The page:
________________ CM . . . . Volume XVIII Number 4. . . .September 23, 2011


Get Out of Bed!

Robert Munsch. Illustrated by Alan & Lea Daniel.
Toronto, ON: Scholastic Canada, 1998.
32 pp., pbk., $7.99.
ISBN 978-0-590-12473-7.

Preschool-grade 3 / Ages 3-8.

Review by Claire Perrin.

*** ½/4



The next morning everyone came to the breakfast table... except Amy. "Where is Amy?” said her father. "Where is Amy?” said her brother. "Amy is asleep,” said her mother. "I have called her five times and she is still asleep. What are we going to do?” "No problem,” said her brother. "I can get her up. Amy's brother ran up the stairs and yelled as loudly as he could: "Aaaaaaammyyy!!!”Amy snored.


Get Out of Bed!, published in 1998 [and not previously reviewed in CM.], is the story of Amy, who stays up very late watching TV and cannot be awakened for school. Everyone in the family tries to wake her using her/his own unique method. Finally the family decides to take Amy, bed and all, to school. There, Amy continues to sleep throughout the day in spite of all the activity going on around her. Amy's family carries her home in her bed, but she doesn't wake up until the next morning. When she goes to school, all of her classmates are fast asleep, and she is the only one awake.

internal art     Munsch writes about a common problem in many homes and has provided a creative solution for it. The idea of going to school while still in bed is ridiculous and funny enough to keep young children entertained. The plot revolves around all the different ways people try to wake Amy up and how she manages to get through the school day without ever opening her eyes. Short, simple sentences make the story easy to follow. Repetition of sentence structures gives young children a chance to jump in and finish the sentence. Parts of the dialogue in Get Out of Bed! are shown in bold text so the audience will see that it is louder and more urgent. The sound effect of Amy snoring is also shown repeatedly in large font for readers to join in.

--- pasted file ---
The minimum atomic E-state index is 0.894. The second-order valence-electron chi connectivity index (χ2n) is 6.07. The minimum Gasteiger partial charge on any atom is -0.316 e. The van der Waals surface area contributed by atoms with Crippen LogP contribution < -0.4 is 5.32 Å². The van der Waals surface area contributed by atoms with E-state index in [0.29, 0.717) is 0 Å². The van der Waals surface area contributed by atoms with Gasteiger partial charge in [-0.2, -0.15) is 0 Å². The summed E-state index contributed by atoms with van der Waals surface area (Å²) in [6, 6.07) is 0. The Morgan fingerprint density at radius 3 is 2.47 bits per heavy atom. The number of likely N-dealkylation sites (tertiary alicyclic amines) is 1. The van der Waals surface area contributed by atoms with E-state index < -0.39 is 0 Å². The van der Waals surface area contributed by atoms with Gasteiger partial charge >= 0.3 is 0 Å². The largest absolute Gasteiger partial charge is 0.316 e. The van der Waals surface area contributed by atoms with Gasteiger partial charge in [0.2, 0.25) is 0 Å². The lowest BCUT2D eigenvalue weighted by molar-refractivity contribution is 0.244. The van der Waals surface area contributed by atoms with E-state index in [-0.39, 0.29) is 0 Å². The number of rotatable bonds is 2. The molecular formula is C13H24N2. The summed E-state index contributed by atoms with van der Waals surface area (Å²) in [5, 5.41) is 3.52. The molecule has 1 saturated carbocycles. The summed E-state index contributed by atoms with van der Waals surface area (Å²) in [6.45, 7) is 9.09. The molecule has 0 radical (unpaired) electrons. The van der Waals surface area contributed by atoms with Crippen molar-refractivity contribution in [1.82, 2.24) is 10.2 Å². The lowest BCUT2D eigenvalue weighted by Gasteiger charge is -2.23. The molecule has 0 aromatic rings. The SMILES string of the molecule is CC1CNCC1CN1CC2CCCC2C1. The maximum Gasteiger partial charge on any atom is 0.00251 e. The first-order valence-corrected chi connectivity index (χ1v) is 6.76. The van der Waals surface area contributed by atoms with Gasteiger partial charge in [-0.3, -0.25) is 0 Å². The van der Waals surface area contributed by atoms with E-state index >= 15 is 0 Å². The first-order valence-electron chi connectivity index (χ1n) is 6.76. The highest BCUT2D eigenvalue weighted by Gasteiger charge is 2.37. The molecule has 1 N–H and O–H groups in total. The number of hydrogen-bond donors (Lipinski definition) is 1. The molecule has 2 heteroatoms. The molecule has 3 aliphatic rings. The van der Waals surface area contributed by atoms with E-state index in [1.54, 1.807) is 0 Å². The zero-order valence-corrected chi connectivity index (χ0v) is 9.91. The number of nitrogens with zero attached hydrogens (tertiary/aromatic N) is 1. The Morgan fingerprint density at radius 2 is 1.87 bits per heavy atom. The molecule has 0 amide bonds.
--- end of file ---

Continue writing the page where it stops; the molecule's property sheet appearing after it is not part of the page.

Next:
The illustrations, by Alan and Lea Daniel, capture the lively efforts of everyone involved in trying to wake Amy up. There are many familiar and realistic details that children can relate to in the school scenes. The students in Amy's class appear to be somewhat culturally diverse, but Amy's family is a little confusing as each family member has a different skin tone and features.

      A variety of pets is featured throughout the story, adding humour as they act more like people than animals.

      Anyone who has ever begged for just five more minutes of sleep or tried to wake someone who wasn't quite ready will wish they could stay in bed for the day like Amy did.

Highly Recommended.

Claire Perrin is an elementary teacher-librarian with the Toronto District School Board.

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